Educational institutions must help all students graduate from their schools with the knowledge to succeed in the real world. The role of an educator is to teach students the required curriculum. According to the U.S. News Best High Schools rankings, the average student retention rate is increasing. During the 2017-2018 academic year, it ranged from 74-94 percent, and the graduation rate was up 88 percent. This data indicates how well schools are serving their students. However, when it comes to higher education, retention rates drop significantly. That same year, full-time undergraduate students who were enrolled in universities had a retention rate of 81 percent, and public institutions with an open admissions policy were 63 percent. Educators must utilize their influence and innovate new strategies to improve student retention rates.
What Is Student Retention?
Student retention is the year-over-year rate at which students remain enrolled in school. This is an important metric for faculty, stakeholders, and parents because it measures a school’s performance. A 2014 study uncovered that parents sent their children to charter schools in Chicago and Florida because those students had a higher percentage (7–11 percent) of graduating as opposed to district-run schools. Graduates of charter schools were 10 percent and 11 percent more likely to enroll in college.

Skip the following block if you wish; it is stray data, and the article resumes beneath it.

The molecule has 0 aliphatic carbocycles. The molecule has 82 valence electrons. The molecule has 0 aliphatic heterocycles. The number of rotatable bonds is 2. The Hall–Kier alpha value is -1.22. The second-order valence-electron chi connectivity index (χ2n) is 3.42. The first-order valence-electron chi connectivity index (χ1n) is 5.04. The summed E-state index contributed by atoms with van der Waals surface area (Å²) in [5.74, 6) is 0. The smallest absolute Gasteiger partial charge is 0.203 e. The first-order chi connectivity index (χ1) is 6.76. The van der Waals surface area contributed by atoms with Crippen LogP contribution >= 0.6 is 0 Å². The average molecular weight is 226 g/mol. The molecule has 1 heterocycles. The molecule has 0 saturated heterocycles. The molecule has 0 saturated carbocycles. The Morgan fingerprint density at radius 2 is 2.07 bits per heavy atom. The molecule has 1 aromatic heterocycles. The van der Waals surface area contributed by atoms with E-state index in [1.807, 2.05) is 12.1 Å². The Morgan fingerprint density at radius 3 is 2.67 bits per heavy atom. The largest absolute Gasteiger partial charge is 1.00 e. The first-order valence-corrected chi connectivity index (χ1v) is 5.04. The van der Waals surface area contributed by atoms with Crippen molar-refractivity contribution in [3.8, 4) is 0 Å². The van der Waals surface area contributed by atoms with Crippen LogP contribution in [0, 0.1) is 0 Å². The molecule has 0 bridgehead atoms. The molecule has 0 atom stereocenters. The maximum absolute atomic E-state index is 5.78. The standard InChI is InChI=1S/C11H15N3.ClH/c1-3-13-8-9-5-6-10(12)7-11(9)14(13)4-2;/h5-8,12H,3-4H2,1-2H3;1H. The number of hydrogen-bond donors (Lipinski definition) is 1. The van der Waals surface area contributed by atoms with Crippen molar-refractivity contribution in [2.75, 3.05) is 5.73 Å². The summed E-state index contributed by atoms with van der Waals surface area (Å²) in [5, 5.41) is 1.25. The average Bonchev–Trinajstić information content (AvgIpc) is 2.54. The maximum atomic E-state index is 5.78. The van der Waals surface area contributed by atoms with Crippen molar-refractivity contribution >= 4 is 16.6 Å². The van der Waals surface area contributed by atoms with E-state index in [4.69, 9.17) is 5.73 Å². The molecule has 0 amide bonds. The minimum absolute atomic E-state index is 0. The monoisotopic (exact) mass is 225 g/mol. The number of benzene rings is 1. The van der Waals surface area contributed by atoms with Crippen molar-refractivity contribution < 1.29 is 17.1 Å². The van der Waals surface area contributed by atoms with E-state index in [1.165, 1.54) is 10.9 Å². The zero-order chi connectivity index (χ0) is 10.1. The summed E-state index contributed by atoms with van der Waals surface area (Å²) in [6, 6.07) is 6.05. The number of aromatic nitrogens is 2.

Why Is Student Retention Important?
Student retention benefits faculty, students, and the school districts. This stability allows more funding for schools to grow.
Increase Government Funding
The government uses student retention and other performance-based metrics to determine how much funding to grant schools. Over 75 percent of states utilize a performance-based funding program to determine the allotment. Increased student dropout rates can signify problematic issues within schools.
Reduce Costs and Improve Income Potential
Schools need to invest their time and energy in retaining their current students. It is easier and less expensive to retain a student than to recruit a new one. According to an article in Higher Ed Special Edition, improving 1 percent of a school’s retention rate saves 1.4 million dollars annually. Moreover, a graduate of high school earns higher salaries, which assists their income and helps the economy. In 2012, it was reported that a high school dropout earns $20,241 per year, which is less than $10,386 per year than a high school graduate and less than $36,424 per year than a graduate of a bachelor’s degree.
What Causes Poor Student Retention?
It’s vital to understand why students drop out of school. A 2007 study performed by Oakton Community College found that only 20-30 percent of students leave their schools due to academic struggles. About 70-80 percent of students leave due to the following factors:
Costs: The cost of higher education has drastically increased over the years. Students who cannot receive financial aid or help from their families struggle to take the financial burden of paying for school.
Social Challenges: Students may struggle to ingratiate themselves with a social group or make friends and then choose to leave school.
Isolation: Students might feel disconnected from their schoolwork and do not reach out to teachers or faculty for help. This makes them feel isolated, and they want to leave as a result.